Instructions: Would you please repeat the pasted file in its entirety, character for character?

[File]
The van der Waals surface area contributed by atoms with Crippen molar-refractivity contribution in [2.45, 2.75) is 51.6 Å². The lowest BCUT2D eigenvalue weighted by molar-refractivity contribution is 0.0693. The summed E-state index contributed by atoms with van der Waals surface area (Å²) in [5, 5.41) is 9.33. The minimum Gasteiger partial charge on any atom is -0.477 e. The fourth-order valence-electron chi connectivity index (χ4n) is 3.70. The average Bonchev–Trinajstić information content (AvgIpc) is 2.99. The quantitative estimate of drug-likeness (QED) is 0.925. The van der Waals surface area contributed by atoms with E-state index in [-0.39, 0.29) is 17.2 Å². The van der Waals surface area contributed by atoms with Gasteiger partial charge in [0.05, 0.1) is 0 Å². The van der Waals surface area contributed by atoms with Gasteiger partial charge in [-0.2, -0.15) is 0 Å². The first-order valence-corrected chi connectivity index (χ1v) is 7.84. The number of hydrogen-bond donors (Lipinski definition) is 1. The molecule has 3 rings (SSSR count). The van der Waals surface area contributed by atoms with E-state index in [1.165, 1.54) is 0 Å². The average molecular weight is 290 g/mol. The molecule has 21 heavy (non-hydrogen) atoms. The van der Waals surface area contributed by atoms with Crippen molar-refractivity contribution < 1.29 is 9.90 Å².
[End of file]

The van der Waals surface area contributed by atoms with Crippen molar-refractivity contribution in [2.45, 2.75) is 51.6 Å². The lowest BCUT2D eigenvalue weighted by molar-refractivity contribution is 0.0693. The summed E-state index contributed by atoms with van der Waals surface area (Å²) in [5, 5.41) is 9.33. The minimum Gasteiger partial charge on any atom is -0.477 e. The fourth-order valence-electron chi connectivity index (χ4n) is 3.70. The average Bonchev–Trinajstić information content (AvgIpc) is 2.99. The quantitative estimate of drug-likeness (QED) is 0.925. The van der Waals surface area contributed by atoms with E-state index in [-0.39, 0.29) is 17.2 Å². The van der Waals surface area contributed by atoms with Gasteiger partial charge in [0.05, 0.1) is 0 Å². The van der Waals surface area contributed by atoms with Gasteiger partial charge in [-0.2, -0.15) is 0 Å². The first-order valence-corrected chi connectivity index (χ1v) is 7.84. The number of hydrogen-bond donors (Lipinski definition) is 1. The molecule has 3 rings (SSSR count). The van der Waals surface area contributed by atoms with E-state index in [1.165, 1.54) is 0 Å². The average molecular weight is 290 g/mol. The molecule has 21 heavy (non-hydrogen) atoms. The van der Waals surface area contributed by atoms with Crippen molar-refractivity contribution < 1.29 is 9.90 Å².